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Lawmakers consider $100 million fund for Maine farms affected by PFAS. But is it enough?

In this Thursday Aug. 15, 2019 photo, hay dries after a recent cut at Stoneridge Farm in Arundel, Maine. The farm has been forced to shut down after sludge spread on the farm land was linked to high levels of PFAS in the milk.
Robert F. Bukaty
In this Thursday Aug. 15, 2019 photo, hay dries after a recent cut at Stoneridge Farm in Arundel, Maine. The farm has been forced to shut down after sludge spread on the farm land was linked to high levels of PFAS in the milk.

State lawmakers heard hours of testimony Tuesday in support of a proposal to create a $100 million fund to help the growing number of Maine farms that are discovering so-called "forever chemicals" in their water or on their land.

But some advocates are warning that massive sum of money still may not be enough.

“We've invested every nickel that we have into this land, started our family up here and begun our dream as a young of family to live and farm off our own piece of land in the state of Maine that we love so much and are native to,” Scott McCormick said Tuesday to the Legislature’s Agriculture, Conservation and Forestry Committee. “That dream has quickly become a nightmare since learning our water is contaminated because now there are many unknowns about what else is contaminated?"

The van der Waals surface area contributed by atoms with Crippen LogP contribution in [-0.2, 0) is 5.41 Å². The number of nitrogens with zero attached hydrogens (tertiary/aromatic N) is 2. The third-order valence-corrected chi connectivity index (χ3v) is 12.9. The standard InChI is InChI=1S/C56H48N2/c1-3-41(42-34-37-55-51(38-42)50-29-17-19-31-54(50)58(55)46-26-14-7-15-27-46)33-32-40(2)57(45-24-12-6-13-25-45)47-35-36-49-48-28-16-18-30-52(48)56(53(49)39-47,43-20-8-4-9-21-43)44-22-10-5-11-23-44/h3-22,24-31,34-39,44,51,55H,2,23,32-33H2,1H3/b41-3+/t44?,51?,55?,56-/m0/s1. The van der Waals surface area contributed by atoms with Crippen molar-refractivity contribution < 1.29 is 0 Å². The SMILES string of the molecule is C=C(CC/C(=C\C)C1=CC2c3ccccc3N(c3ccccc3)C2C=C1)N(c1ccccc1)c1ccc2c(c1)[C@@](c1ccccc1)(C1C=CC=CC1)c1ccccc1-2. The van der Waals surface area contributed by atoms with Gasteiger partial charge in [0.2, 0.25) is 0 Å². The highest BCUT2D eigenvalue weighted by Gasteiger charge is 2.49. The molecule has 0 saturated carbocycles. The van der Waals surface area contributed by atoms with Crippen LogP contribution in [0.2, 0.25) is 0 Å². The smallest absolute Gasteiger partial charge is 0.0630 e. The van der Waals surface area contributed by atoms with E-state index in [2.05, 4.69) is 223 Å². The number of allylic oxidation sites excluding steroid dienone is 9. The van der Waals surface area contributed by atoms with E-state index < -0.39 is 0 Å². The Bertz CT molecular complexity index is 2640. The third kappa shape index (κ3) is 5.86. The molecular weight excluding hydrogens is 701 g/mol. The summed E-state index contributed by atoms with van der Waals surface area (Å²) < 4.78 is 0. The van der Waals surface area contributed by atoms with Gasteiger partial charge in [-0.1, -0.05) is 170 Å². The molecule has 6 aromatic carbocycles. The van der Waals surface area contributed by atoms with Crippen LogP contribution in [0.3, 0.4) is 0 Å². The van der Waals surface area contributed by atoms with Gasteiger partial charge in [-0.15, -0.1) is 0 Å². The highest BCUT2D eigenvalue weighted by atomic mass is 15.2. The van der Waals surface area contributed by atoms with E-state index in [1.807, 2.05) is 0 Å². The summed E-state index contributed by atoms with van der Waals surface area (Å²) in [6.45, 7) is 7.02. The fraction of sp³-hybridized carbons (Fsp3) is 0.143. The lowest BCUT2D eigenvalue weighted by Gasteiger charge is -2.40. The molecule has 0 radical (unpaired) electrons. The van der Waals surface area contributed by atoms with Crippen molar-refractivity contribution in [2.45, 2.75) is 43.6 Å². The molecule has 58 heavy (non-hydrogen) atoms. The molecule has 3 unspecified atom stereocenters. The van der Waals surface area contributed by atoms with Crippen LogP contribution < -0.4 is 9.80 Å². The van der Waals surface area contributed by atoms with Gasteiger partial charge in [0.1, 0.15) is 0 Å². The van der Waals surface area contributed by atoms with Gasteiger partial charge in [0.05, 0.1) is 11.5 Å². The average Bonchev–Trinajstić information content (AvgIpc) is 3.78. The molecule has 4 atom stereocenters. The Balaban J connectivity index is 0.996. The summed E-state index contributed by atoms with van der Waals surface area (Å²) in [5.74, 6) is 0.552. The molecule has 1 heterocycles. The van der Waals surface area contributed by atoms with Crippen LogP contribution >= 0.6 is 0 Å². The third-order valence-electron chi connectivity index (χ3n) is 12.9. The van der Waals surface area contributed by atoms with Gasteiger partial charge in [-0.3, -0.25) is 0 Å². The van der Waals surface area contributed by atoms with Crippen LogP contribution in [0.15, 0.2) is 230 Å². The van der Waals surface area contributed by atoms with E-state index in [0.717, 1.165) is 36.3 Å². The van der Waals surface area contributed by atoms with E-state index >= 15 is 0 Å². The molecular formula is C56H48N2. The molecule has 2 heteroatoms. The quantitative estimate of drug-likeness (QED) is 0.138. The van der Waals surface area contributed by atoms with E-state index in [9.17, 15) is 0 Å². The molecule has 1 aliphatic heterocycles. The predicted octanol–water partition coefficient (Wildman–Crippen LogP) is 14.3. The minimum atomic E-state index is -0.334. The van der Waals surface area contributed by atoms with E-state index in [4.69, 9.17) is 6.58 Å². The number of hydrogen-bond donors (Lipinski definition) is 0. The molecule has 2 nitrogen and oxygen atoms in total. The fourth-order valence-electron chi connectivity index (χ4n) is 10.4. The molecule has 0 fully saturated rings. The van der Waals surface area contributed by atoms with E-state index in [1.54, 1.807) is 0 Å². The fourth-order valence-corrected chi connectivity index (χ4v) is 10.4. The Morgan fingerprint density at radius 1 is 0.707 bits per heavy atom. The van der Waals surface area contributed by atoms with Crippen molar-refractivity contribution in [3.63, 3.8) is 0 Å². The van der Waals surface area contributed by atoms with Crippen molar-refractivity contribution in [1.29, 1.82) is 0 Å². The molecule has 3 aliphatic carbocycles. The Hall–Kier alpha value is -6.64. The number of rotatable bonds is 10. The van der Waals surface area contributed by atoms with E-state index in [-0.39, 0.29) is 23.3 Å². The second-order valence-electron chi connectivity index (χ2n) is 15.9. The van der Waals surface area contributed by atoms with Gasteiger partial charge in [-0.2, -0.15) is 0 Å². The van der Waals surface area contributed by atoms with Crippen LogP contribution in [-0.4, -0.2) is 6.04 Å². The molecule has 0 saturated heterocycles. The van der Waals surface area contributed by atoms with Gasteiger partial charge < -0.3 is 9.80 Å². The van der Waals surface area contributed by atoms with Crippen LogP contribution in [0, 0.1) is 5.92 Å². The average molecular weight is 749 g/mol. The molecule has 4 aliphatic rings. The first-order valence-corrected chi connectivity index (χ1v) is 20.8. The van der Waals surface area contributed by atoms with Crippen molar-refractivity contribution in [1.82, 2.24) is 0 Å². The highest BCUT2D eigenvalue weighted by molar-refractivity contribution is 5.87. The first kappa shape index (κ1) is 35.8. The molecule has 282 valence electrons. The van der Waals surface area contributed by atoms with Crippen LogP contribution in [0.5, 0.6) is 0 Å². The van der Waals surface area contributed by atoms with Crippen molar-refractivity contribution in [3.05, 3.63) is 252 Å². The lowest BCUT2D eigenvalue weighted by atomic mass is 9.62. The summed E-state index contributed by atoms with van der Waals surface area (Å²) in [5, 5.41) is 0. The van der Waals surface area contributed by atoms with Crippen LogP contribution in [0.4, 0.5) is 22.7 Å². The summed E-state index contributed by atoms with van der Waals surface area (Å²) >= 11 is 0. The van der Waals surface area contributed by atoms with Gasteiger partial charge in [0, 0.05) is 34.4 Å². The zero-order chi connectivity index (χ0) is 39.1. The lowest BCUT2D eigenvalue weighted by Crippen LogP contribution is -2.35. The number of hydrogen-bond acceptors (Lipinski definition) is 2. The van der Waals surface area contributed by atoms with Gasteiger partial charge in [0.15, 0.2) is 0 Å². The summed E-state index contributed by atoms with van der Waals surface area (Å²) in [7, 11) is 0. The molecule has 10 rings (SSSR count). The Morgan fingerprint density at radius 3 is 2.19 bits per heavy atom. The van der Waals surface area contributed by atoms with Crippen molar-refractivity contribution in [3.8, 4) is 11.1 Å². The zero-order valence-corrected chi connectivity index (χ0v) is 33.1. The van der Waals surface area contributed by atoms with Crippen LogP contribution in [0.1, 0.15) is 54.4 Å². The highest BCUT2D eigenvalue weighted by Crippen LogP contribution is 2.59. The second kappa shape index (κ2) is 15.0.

McCormick told lawmakers that he and his wife Ashlee learned about one month ago that the water on their 90-acre farm in Jackson was contaminated with the industrial chemicals known as PFAS. The unwelcome news came just two weeks before Ashlee gave birth to the couple's second child, a little girl. And now, the McCormicks are in the agonizing position of waiting for more test results that could dictate their financial future on the farm they purchased in 2014 as well as the health risks the young family potentially faces.

He was among more than two dozen people who testified Tuesday in support the bill, LD 2013, to create a $100 million fund within state government to help farms caught up in Maine's expanding PFAS crisis. Money in the fund could be used to compensate farmers for lost income, buy out contaminated land, and to pay for ongoing health monitoring for farm families, among other purposes.

For decades, farmers have used municipal sludge to fertilize their fields under a program that was licensed and promoted by the state. But it is only now coming to light that some of that sludge was laced with chemicals long used as coatings in countless household products, including nonstick cookware, water-repellant fabrics and grease-resistant paper food packaging. These per- and poly-fluoroalkyl substances have been dubbed "forever chemicals" because they linger so long in the environment and the human body. And the chemicals have been linked to cancer, kidney problems and potential development delays in young children.

"My farm and my family are the collateral damage of one of these sites," said Justin Morace, who recently stopped selling organic vegetables after discovering contamination on Ironwood Farm in Albion. Licensing records show that sludge was not spread on the fields that he and his wife cultivate. But Morace said neighboring fields did receive waste from the Kennebec Sanitary Treatment District, and that facility served a major papermill. And now, the couple's well is heavily contaminated with PFAS that spread through groundwater.